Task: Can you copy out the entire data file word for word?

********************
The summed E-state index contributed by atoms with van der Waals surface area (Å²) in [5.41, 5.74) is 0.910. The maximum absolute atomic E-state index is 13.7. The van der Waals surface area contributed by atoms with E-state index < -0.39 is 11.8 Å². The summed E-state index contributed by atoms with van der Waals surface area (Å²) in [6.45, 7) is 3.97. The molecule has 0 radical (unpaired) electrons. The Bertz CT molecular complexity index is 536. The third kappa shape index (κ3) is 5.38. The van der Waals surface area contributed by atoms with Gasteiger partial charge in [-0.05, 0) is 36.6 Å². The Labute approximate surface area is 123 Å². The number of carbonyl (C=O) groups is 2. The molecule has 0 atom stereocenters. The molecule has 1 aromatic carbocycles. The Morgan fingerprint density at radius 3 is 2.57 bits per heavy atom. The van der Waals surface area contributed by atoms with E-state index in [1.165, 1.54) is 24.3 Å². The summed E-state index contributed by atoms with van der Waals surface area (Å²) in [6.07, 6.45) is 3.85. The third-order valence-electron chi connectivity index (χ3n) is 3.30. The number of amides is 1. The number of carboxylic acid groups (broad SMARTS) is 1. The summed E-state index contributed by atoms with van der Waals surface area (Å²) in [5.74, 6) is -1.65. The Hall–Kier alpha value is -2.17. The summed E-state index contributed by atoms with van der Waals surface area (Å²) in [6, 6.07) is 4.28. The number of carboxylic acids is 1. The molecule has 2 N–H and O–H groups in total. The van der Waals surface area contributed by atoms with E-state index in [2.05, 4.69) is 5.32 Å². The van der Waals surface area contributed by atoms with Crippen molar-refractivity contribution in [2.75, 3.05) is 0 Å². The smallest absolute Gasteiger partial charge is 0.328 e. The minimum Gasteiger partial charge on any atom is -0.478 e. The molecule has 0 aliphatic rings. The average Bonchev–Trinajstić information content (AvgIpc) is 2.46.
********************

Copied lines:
The summed E-state index contributed by atoms with van der Waals surface area (Å²) in [5.41, 5.74) is 0.910. The maximum absolute atomic E-state index is 13.7. The van der Waals surface area contributed by atoms with E-state index < -0.39 is 11.8 Å². The summed E-state index contributed by atoms with van der Waals surface area (Å²) in [6.45, 7) is 3.97. The molecule has 0 radical (unpaired) electrons. The Bertz CT molecular complexity index is 536. The third kappa shape index (κ3) is 5.38. The van der Waals surface area contributed by atoms with Gasteiger partial charge in [-0.05, 0) is 36.6 Å². The Labute approximate surface area is 123 Å². The number of carbonyl (C=O) groups is 2. The molecule has 0 atom stereocenters. The molecule has 1 aromatic carbocycles. The Morgan fingerprint density at radius 3 is 2.57 bits per heavy atom. The van der Waals surface area contributed by atoms with E-state index in [1.165, 1.54) is 24.3 Å². The summed E-state index contributed by atoms with van der Waals surface area (Å²) in [6.07, 6.45) is 3.85. The third-order valence-electron chi connectivity index (χ3n) is 3.30. The number of amides is 1. The number of carboxylic acid groups (broad SMARTS) is 1. The summed E-state index contributed by atoms with van der Waals surface area (Å²) in [5.74, 6) is -1.65. The Hall–Kier alpha value is -2.17. The summed E-state index contributed by atoms with van der Waals surface area (Å²) in [6, 6.07) is 4.28. The number of carboxylic acids is 1. The molecule has 2 N–H and O–H groups in total. The van der Waals surface area contributed by atoms with E-state index in [2.05, 4.69) is 5.32 Å². The van der Waals surface area contributed by atoms with Crippen molar-refractivity contribution in [2.75, 3.05) is 0 Å². The smallest absolute Gasteiger partial charge is 0.328 e. The minimum Gasteiger partial charge on any atom is -0.478 e. The molecule has 0 aliphatic rings. The average Bonchev–Trinajstić information content (AvgIpc) is 2.46.